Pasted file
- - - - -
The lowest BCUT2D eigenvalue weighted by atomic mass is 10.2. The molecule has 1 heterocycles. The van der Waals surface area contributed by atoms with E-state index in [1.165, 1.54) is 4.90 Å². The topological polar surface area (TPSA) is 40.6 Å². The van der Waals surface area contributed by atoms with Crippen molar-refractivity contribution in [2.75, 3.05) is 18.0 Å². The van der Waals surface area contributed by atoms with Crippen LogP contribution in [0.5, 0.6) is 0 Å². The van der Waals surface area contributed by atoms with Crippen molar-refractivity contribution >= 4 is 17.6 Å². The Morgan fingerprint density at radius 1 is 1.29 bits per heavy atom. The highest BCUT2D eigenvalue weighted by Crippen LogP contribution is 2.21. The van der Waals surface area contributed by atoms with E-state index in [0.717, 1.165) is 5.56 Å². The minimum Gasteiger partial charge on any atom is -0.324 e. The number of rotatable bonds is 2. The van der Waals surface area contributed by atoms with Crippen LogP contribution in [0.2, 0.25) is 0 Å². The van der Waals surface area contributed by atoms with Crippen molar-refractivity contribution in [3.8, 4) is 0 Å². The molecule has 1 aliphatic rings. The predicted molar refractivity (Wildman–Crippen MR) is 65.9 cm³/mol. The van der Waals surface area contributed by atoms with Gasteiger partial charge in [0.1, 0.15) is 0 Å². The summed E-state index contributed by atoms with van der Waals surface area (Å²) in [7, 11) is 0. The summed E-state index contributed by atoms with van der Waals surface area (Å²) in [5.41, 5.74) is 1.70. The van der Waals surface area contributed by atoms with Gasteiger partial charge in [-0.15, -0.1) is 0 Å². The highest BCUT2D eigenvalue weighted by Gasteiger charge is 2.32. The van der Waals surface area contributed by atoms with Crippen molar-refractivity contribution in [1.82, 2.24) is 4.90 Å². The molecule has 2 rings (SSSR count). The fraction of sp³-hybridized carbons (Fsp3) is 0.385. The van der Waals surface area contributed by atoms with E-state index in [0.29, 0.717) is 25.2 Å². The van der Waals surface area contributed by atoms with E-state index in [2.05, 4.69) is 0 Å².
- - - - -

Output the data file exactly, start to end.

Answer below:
The lowest BCUT2D eigenvalue weighted by atomic mass is 10.2. The molecule has 1 heterocycles. The van der Waals surface area contributed by atoms with E-state index in [1.165, 1.54) is 4.90 Å². The topological polar surface area (TPSA) is 40.6 Å². The van der Waals surface area contributed by atoms with Crippen molar-refractivity contribution in [2.75, 3.05) is 18.0 Å². The van der Waals surface area contributed by atoms with Crippen LogP contribution in [0.5, 0.6) is 0 Å². The van der Waals surface area contributed by atoms with Crippen molar-refractivity contribution >= 4 is 17.6 Å². The Morgan fingerprint density at radius 1 is 1.29 bits per heavy atom. The highest BCUT2D eigenvalue weighted by Crippen LogP contribution is 2.21. The van der Waals surface area contributed by atoms with E-state index in [0.717, 1.165) is 5.56 Å². The minimum Gasteiger partial charge on any atom is -0.324 e. The number of rotatable bonds is 2. The van der Waals surface area contributed by atoms with Crippen LogP contribution in [0.2, 0.25) is 0 Å². The van der Waals surface area contributed by atoms with Crippen molar-refractivity contribution in [3.8, 4) is 0 Å². The molecule has 1 aliphatic rings. The predicted molar refractivity (Wildman–Crippen MR) is 65.9 cm³/mol. The van der Waals surface area contributed by atoms with Gasteiger partial charge in [0.1, 0.15) is 0 Å². The summed E-state index contributed by atoms with van der Waals surface area (Å²) in [7, 11) is 0. The summed E-state index contributed by atoms with van der Waals surface area (Å²) in [5.41, 5.74) is 1.70. The van der Waals surface area contributed by atoms with Gasteiger partial charge in [-0.15, -0.1) is 0 Å². The highest BCUT2D eigenvalue weighted by Gasteiger charge is 2.32. The van der Waals surface area contributed by atoms with Crippen molar-refractivity contribution in [1.82, 2.24) is 4.90 Å². The molecule has 2 rings (SSSR count). The fraction of sp³-hybridized carbons (Fsp3) is 0.385. The van der Waals surface area contributed by atoms with E-state index in [0.29, 0.717) is 25.2 Å². The van der Waals surface area contributed by atoms with E-state index in [2.05, 4.69) is 0 Å².